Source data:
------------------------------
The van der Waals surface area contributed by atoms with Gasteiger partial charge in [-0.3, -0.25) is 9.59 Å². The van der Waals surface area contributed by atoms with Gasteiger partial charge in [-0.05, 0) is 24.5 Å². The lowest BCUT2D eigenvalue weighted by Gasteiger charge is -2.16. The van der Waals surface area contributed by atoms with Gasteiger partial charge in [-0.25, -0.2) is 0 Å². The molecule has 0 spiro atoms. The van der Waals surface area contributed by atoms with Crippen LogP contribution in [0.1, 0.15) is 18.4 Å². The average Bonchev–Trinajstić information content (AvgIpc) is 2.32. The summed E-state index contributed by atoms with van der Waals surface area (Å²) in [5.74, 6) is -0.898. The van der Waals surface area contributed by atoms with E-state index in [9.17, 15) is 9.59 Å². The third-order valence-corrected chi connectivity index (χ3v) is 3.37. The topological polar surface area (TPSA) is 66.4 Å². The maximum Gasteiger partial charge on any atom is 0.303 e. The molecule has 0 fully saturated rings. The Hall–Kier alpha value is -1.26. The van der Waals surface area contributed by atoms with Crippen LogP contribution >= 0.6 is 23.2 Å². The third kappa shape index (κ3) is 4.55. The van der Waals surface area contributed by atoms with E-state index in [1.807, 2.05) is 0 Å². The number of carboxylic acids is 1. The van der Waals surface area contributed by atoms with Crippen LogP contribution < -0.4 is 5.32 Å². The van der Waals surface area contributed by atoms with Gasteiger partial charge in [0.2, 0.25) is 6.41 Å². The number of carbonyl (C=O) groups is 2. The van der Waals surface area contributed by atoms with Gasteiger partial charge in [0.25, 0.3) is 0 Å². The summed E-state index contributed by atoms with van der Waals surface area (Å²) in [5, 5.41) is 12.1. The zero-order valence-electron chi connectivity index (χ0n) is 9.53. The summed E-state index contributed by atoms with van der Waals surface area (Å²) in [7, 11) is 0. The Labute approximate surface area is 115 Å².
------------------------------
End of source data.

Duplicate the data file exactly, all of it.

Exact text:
The van der Waals surface area contributed by atoms with Gasteiger partial charge in [-0.3, -0.25) is 9.59 Å². The van der Waals surface area contributed by atoms with Gasteiger partial charge in [-0.05, 0) is 24.5 Å². The lowest BCUT2D eigenvalue weighted by Gasteiger charge is -2.16. The van der Waals surface area contributed by atoms with Gasteiger partial charge in [-0.25, -0.2) is 0 Å². The molecule has 0 spiro atoms. The van der Waals surface area contributed by atoms with Crippen LogP contribution in [0.1, 0.15) is 18.4 Å². The average Bonchev–Trinajstić information content (AvgIpc) is 2.32. The summed E-state index contributed by atoms with van der Waals surface area (Å²) in [5.74, 6) is -0.898. The van der Waals surface area contributed by atoms with E-state index in [9.17, 15) is 9.59 Å². The third-order valence-corrected chi connectivity index (χ3v) is 3.37. The topological polar surface area (TPSA) is 66.4 Å². The maximum Gasteiger partial charge on any atom is 0.303 e. The molecule has 0 fully saturated rings. The Hall–Kier alpha value is -1.26. The van der Waals surface area contributed by atoms with Crippen LogP contribution >= 0.6 is 23.2 Å². The third kappa shape index (κ3) is 4.55. The van der Waals surface area contributed by atoms with E-state index in [1.807, 2.05) is 0 Å². The number of carboxylic acids is 1. The van der Waals surface area contributed by atoms with Crippen LogP contribution < -0.4 is 5.32 Å². The van der Waals surface area contributed by atoms with Gasteiger partial charge in [0.2, 0.25) is 6.41 Å². The number of carbonyl (C=O) groups is 2. The van der Waals surface area contributed by atoms with Gasteiger partial charge in [0.25, 0.3) is 0 Å². The summed E-state index contributed by atoms with van der Waals surface area (Å²) in [5, 5.41) is 12.1. The zero-order valence-electron chi connectivity index (χ0n) is 9.53. The summed E-state index contributed by atoms with van der Waals surface area (Å²) in [7, 11) is 0. The Labute approximate surface area is 115 Å².